This section is from the book "The Law Of Contracts", by William Herbert Page. Also available from Amazon: Commercial Contracts: A Practical Guide to Deals, Contracts, Agreements and Promises.
If the collateral contract is inconsistent with the written contract, it cannot be enforced even if it is really collateral, and hence otherwise enforceable.1 Thus an oral contract, collateral to a written contract and changing the time fixed therein for performance, is unenforceable, as an oral contract to pay to the vendor of realty two hundred dollars on the execution of the written contract,2 an oral contract changing the time for making repairs where the written contract provided for making repairs and delivering possession at a specified time,3 an oral contract that a note, on its face payable generally, should be paid out of certain specified funds,4 or to credit on a note given, a sum in the event of the breach of another contract,5 or an oral contract to conform to usage as to payment under a written building contract, where, no time for payment being specified, the payment was in legal effect due only on completion of the building.6 So one who signs a note as surety cannot show an oral contract whereby the maker agreed to take a mortgage from the principal debtor as further security and to enforce such mortgage before proceeding against the surety.7 So an oral agreement that the vendor will procure and file for record a patent for certain land which he has contracted to sell by written contract, within sixty days from the date of such contract, cannot be enforced where the contract merely requires the vendor to furnish a good abstract and a warranty deed.8 An alleged collateral contract is as unenforceable when inconsistent with the legal effect of the written provisions as when it is inconsistent with express provisions. Under a written contract of sale, the legal effect of which was to pass title upon delivery, a collateral oral contract that the vendee should test the property sold before accepting it, and before acquiring the title, was unenforceable.9 So under a written contract the effect of which is to make a separate complete sale of each installment as delivered, an oral contract providing for redelivery in the event of failure to pay for subsequent installments cannot be enforced.10 Where A made a contract with B, whereby A was to make application for, and if possible obtain, letters patent for "certain new and useful improvements in hat pouncing, or finishing machines," in certain countries, in consideration of five thousand five hundred dollars to be paid by B to A, B could not show an oral agreement that future improvements were included in addition to those already made by A, nor could he show that the money was to be paid by him only if the improvements made the machines able to pounce hats in the English method.11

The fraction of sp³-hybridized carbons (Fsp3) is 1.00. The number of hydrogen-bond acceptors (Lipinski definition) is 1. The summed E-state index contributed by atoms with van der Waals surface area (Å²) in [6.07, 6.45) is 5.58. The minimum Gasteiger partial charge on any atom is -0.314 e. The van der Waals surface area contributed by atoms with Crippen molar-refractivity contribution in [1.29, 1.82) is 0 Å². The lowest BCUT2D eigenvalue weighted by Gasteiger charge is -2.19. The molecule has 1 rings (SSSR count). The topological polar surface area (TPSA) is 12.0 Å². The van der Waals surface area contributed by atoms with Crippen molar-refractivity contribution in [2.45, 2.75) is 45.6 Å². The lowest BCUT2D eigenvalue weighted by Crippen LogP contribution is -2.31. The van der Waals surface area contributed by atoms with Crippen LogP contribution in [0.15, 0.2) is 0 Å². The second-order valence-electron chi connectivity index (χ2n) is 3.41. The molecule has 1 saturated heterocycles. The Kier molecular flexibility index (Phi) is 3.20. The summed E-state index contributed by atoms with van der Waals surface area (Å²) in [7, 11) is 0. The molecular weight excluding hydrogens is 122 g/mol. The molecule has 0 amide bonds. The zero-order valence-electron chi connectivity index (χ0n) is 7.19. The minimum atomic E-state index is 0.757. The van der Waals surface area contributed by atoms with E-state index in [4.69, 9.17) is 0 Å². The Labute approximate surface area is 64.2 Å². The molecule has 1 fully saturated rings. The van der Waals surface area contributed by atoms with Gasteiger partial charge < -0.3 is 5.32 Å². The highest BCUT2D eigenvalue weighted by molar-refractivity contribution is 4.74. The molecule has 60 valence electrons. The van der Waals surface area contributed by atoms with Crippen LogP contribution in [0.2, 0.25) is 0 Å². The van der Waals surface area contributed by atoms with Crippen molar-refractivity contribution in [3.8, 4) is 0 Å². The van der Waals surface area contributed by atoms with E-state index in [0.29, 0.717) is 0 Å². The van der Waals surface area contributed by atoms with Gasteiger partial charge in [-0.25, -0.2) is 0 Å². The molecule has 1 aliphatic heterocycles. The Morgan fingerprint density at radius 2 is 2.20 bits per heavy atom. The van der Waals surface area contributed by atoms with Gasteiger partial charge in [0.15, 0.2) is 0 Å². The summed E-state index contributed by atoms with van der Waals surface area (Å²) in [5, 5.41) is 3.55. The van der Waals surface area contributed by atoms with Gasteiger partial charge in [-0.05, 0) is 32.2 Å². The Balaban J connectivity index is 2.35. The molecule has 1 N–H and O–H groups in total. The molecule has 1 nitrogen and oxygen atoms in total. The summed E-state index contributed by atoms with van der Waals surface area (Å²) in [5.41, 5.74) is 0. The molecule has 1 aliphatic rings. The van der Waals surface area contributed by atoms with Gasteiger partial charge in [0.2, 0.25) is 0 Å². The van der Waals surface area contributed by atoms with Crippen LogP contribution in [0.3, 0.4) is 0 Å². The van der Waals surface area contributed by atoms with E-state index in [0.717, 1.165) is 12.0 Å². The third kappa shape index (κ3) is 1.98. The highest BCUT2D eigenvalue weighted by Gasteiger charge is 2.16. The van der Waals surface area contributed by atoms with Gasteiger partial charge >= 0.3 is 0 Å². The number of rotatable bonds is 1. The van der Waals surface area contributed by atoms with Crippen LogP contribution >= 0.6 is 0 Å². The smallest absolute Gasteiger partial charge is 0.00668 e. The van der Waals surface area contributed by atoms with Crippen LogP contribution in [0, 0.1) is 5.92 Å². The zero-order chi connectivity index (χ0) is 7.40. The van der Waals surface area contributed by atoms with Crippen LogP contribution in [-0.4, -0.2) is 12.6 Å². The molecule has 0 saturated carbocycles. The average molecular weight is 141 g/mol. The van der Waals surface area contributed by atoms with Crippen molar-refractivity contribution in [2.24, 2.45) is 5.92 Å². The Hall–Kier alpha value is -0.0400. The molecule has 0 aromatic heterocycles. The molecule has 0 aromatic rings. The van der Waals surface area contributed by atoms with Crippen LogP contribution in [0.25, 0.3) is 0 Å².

11McEnery v. MeEnery, 110 la. 718; 80 N. W. 1071.
12McTague v. Finnegan, 54 N. J. Eq. 454; 35 Atl. 542.
13 Sutton v. Lumber Co. (Ky.), 44 S. W. 86.
14McAleer v. United States, 150 U. S. 424.
15 Zanturjian v. Boornazian, -E. 1. -; 55 Atl. 199.
16 Rutter v. Ins. Co., 138 Ala. 202; 35 So. 33.
17 Brantingham v. Huff, 174 N. Y. 53; 95 Am. St. Rep. 545; 66 N. E. 620.
1 Keith v. Parker, 115 Fed. 397; Adams v. Turner, 73 Conn. 38; 46 Atl. 247; Younie v. Walrod, 104 la. 475; 73 N. W. 1021; Kracke v. Ho-meyer, 91 la. 51; 58 N. W. 1056; Tripp v. Smith, 180 Mass. 122; 61 N. E. 804; Phelps v. Abbott, 114 Mich. 88; 72 N. W. 3; Rooney v. Koenig, 80 Minn. 483; 83 N. W. 399; Daggett v. Johnson, 49 Vt. 345; Hunter v. Hathaway, 108 Wis. 620; 84 N. W. 996.
2 Walker v. Mack, 129 Mich. 527; 89 N. W. 338.
3 Tripp v. Smith, 180 Mass. 122'; 61 N. E. 804.
4 Keith v. Parker, 115 Fed. 397.
5 Phelps v. Abbott, 114 Mich. 88;
72 N. W. 3.
6Riddell v. Ventilating Co., 27 Mont. 44; 69 Pac. 241.
7 Anderson v. Matheny, - S. D. -; 95 N. W. 911.
8 Younie v. Walrod, 104 la. 475;
73 N. W. 1021.